CHAPTER 4 Data and Knowledge Management. CHAPTER OUTLINE 4.1 Managing Data 4.2 The Database Approach 4.3 Database Management Systems 4.4 Data Warehousing

  • Published on

  • View

  • Download

Embed Size (px)


  • CHAPTER 4Data and Knowledge Management

  • CHAPTER OUTLINE4.1 Managing Data4.2 The Database Approach4.3 Database Management Systems4.4 Data Warehousing4.5 Data Governance4.6 Knowledge Management

  • LEARNING OBJECTIVESRecognize the importance of data, issues involved in managing data and their lifecycle.Describe the sources of data and explain how data are collected.Explain the advantages of the database approach.

  • Learning Objectives (continued)Explain the operation of data warehousing and its role in decision support.Explain data governance and how it helps to produce high-quality data.Define knowledge, and describe different types of knowledge.

  • Chapter Opening Case

  • Chapter Opening Case (continued) Push ModelProducts

  • Chapter Opening Case (continued) Pull ModelOrders

  • Examples of Data Sources E-mailsCredit card swipesRFID tagsDigital video surveillance Radiology scansBlogs

  • 4.1 Managing DataDifficulties in Managing DataAmount of data increases exponentially.Data are scattered and collected by many individuals using various methods and devices.Data come from many sources.Data security, quality and integrity are critical.

  • Difficulties in Managing Data (continued)An ever-increasing amount of data needs to be considered in making organizational decisions.The Data Deluge

  • Data Life Cycle (Figure 4.1)

  • Data, Information, Knowledge, Wisdom

  • 4.2 The Database ApproachDatabase management system (DBMS) provides all users with access to all the data.DBMSs minimize the following problems:Data redundancyData isolationData inconsistency

  • Database Approach (continued)DBMSs maximize the following issues:Data securityData integrityData independence

  • Database Management Systems

  • Data HierarchyBitByteFieldRecordFile (or table)Database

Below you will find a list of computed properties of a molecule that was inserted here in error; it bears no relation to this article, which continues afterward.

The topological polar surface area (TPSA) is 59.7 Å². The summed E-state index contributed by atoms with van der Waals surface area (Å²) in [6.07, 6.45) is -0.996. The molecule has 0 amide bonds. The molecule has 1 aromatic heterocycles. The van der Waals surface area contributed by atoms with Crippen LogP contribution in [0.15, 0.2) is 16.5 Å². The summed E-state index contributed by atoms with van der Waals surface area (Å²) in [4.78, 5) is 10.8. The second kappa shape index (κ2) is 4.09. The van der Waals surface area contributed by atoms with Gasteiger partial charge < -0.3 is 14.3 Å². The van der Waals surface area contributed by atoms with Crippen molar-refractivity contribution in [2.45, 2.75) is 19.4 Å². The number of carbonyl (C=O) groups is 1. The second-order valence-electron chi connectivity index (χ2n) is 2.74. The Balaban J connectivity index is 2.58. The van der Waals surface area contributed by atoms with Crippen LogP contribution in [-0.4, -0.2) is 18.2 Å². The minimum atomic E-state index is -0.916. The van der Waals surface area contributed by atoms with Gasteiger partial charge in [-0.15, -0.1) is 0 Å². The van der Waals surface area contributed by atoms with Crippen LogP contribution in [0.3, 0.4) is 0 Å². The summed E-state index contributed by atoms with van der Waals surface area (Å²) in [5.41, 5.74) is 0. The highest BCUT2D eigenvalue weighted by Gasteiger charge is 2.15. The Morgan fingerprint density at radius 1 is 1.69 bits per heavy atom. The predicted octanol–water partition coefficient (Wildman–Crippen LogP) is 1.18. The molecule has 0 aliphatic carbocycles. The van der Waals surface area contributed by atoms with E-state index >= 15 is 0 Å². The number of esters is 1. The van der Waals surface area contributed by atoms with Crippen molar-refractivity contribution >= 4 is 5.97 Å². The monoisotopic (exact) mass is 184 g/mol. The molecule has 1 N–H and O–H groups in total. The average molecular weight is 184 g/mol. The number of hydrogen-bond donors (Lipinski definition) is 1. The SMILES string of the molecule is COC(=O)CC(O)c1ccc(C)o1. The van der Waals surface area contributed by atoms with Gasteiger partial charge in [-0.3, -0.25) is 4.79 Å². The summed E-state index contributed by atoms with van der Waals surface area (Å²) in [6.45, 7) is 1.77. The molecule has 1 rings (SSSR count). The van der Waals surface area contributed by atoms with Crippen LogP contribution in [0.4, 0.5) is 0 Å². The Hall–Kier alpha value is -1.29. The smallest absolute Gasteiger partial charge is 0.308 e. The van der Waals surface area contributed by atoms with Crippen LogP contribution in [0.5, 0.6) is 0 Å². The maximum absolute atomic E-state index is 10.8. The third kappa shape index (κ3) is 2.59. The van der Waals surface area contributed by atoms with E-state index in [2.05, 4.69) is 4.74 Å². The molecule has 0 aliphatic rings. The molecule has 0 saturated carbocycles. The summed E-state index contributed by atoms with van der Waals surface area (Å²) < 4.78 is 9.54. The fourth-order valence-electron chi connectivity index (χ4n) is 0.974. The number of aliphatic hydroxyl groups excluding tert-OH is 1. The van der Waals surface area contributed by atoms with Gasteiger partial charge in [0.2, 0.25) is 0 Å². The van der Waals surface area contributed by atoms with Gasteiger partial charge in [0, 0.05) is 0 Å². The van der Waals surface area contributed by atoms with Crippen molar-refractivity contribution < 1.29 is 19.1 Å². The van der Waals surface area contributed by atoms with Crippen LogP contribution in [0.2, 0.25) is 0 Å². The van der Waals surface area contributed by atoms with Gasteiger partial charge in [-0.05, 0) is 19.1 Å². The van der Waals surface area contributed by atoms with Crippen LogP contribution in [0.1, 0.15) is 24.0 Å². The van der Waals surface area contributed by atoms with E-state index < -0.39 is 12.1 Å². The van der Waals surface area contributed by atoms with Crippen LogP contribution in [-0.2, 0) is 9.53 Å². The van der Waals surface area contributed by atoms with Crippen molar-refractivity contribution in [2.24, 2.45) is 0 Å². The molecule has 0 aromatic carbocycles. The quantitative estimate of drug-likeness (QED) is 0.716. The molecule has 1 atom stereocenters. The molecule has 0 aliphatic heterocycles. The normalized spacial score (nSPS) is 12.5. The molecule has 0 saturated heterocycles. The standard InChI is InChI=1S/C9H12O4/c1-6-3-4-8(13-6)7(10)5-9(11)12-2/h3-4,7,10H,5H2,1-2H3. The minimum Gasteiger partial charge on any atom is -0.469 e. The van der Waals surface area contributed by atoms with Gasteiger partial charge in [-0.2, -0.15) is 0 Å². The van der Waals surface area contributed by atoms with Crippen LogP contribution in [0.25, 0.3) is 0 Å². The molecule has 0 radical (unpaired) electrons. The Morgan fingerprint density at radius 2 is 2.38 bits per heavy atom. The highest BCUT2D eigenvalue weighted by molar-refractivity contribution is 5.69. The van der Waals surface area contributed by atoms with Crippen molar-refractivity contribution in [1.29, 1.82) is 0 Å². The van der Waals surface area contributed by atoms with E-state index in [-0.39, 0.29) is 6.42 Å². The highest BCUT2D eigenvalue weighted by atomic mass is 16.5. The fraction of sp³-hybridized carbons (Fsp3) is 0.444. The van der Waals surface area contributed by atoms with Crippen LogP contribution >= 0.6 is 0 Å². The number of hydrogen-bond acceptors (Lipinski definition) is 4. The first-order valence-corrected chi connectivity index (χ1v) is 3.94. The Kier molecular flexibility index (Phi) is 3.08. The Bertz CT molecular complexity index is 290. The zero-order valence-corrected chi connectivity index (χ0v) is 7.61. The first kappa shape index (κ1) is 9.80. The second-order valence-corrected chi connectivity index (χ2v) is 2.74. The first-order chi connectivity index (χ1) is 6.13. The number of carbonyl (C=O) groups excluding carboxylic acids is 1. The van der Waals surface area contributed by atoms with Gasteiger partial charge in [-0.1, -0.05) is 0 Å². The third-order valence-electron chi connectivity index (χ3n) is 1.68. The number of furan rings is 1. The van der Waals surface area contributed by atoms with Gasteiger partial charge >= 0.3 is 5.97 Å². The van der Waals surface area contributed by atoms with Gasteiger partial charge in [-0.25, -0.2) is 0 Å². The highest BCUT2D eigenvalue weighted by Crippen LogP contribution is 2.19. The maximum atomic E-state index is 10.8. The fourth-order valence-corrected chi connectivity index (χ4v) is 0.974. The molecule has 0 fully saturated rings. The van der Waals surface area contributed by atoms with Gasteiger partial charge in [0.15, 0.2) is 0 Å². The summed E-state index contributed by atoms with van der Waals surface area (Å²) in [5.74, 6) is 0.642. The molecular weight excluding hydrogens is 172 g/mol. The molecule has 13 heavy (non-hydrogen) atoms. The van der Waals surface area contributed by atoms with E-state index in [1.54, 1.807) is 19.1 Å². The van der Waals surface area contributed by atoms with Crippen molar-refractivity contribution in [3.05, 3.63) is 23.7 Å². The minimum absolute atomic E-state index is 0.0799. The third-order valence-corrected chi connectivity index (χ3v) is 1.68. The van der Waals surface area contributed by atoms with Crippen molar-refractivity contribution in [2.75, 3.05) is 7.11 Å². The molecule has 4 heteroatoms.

• Hierarchy of Data for a Computer-Based File

  • Data Hierarchy (continued)Bit (binary digit)

    Byte (eight bits)

  • Data Hierarchy (continued)Example of Field and Record

  • Data Hierarchy (continued)Example of Field and Record

  • Designing the Database Data modelEntityAttributePrimary keySecondary keys

  • Entity-Relationship ModelingDatabase designers plan the database design in a process called entity-relationship (ER) modeling.ER diagrams consists of entities, attributes and relationships.Entity classesInstanceIdentifiers

  • Entity-Relationship Diagram Model

  • 4.3 Database Management SystemsDatabase management system (DBMS)Relational database modelStructured Query Language (SQL) Query by Example (QBE)

  • Student Database Example

  • NormalizationNormalization is a method for analyzing and reducing a relational database to its most streamlined form for:Minimum redundancyMaximum data integrityBest processing performanceNormalized data is when attributes in the table depend only on the primary key.

  • Non-Normalized Relation

  • Normalizing the Database (part A)

  • Normalizing the Database (part B)

  • Normalization Produces Order

  • Turnitin (ITs About Business 4.1)A Turnitin originality report

  • 4.4 Data Warehousing Data warehouseData warehouses are organized by business dimension or subject.Data warehouses are multidimensional.A Data Cube

  • Data Warehousing (continued)Data warehouses are historical.Data warehouses use online analytical processing.

  • Data Warehouse Framework & Views

  • Relational Databases

  • Multidimensional Database

  • Equivalence Between Relational and Multidimensional Databases

  • Equivalence Between Relational and Multidimensional Databases

  • Equivalence Between Relational and Multidimensional Databases

  • Benefits of Data WarehousingEnd users can access data quickly and easily via Web browsers because they are located in one place.End users can conduct extensive analysis with data in ways that may not have been possible before.End users have a consolidated view of organizational data.

  • Data Marts A data mart is a small data warehouse, designed for the end-user needs in a strategic business unit (SBU) or a department.

  • 4.5 Data GovernanceData governance Master data management Master data

  • Data Governance (continued)

  • Data Governance (continued)

  • 4.6 Knowledge ManagementKnowledge management (KM) KnowledgeIntellectual capital (or intellectual assets)

  • Knowledge Management (continued)Tacit Knowledge(below the waterline)Explicit Knowledge (above the waterline)

  • Knowledge Management (continued)Knowledge management systems (KMSs)Best practices

  • Knowledge Management System CycleCreate knowledgeCapture knowledgeRefine knowledgeStore knowledgeManage knowledgeDisseminate knowledge

  • Knowledge Management System Cycle